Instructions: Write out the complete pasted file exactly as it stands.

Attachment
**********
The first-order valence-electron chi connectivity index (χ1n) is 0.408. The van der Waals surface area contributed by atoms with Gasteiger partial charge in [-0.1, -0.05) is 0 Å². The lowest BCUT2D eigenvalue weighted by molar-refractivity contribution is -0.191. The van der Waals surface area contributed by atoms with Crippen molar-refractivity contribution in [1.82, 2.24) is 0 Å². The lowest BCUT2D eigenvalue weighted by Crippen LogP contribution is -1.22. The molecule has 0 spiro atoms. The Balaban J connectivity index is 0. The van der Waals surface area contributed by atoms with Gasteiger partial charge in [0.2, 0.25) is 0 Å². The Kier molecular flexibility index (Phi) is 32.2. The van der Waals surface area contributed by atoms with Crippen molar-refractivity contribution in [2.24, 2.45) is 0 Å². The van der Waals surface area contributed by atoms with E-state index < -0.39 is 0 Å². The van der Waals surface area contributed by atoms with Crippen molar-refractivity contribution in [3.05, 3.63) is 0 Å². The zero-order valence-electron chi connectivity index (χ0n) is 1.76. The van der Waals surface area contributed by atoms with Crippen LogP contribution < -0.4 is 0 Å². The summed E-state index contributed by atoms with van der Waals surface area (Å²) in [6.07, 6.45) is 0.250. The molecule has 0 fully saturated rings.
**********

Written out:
The first-order valence-electron chi connectivity index (χ1n) is 0.408. The van der Waals surface area contributed by atoms with Gasteiger partial charge in [-0.1, -0.05) is 0 Å². The lowest BCUT2D eigenvalue weighted by molar-refractivity contribution is -0.191. The van der Waals surface area contributed by atoms with Crippen molar-refractivity contribution in [1.82, 2.24) is 0 Å². The lowest BCUT2D eigenvalue weighted by Crippen LogP contribution is -1.22. The molecule has 0 spiro atoms. The Balaban J connectivity index is 0. The van der Waals surface area contributed by atoms with Gasteiger partial charge in [0.2, 0.25) is 0 Å². The Kier molecular flexibility index (Phi) is 32.2. The van der Waals surface area contributed by atoms with Crippen molar-refractivity contribution in [2.24, 2.45) is 0 Å². The van der Waals surface area contributed by atoms with E-state index < -0.39 is 0 Å². The van der Waals surface area contributed by atoms with Crippen molar-refractivity contribution in [3.05, 3.63) is 0 Å². The zero-order valence-electron chi connectivity index (χ0n) is 1.76. The van der Waals surface area contributed by atoms with Crippen LogP contribution < -0.4 is 0 Å². The summed E-state index contributed by atoms with van der Waals surface area (Å²) in [6.07, 6.45) is 0.250. The molecule has 0 fully saturated rings.